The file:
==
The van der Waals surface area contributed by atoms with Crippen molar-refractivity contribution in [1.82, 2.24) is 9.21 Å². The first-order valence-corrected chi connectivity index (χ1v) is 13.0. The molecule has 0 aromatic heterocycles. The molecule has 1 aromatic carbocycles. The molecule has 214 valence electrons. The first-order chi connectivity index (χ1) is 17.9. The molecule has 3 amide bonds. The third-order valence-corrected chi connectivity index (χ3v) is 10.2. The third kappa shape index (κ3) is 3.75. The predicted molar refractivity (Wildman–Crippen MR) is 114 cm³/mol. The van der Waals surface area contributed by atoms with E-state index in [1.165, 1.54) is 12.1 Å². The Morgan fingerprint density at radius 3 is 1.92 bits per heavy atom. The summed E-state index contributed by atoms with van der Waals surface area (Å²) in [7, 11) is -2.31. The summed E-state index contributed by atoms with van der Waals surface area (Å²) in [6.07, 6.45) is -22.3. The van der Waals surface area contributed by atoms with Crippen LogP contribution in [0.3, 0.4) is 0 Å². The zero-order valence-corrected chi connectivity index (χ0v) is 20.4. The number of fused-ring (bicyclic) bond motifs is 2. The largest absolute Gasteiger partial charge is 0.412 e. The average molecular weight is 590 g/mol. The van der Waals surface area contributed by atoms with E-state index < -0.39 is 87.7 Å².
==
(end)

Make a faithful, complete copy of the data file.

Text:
The van der Waals surface area contributed by atoms with Crippen molar-refractivity contribution in [1.82, 2.24) is 9.21 Å². The first-order valence-corrected chi connectivity index (χ1v) is 13.0. The molecule has 0 aromatic heterocycles. The molecule has 1 aromatic carbocycles. The molecule has 214 valence electrons. The first-order chi connectivity index (χ1) is 17.9. The molecule has 3 amide bonds. The third-order valence-corrected chi connectivity index (χ3v) is 10.2. The third kappa shape index (κ3) is 3.75. The predicted molar refractivity (Wildman–Crippen MR) is 114 cm³/mol. The van der Waals surface area contributed by atoms with E-state index in [1.165, 1.54) is 12.1 Å². The Morgan fingerprint density at radius 3 is 1.92 bits per heavy atom. The summed E-state index contributed by atoms with van der Waals surface area (Å²) in [7, 11) is -2.31. The summed E-state index contributed by atoms with van der Waals surface area (Å²) in [6.07, 6.45) is -22.3. The van der Waals surface area contributed by atoms with Crippen LogP contribution in [0.3, 0.4) is 0 Å². The zero-order valence-corrected chi connectivity index (χ0v) is 20.4. The number of fused-ring (bicyclic) bond motifs is 2. The largest absolute Gasteiger partial charge is 0.412 e. The average molecular weight is 590 g/mol. The van der Waals surface area contributed by atoms with E-state index < -0.39 is 87.7 Å².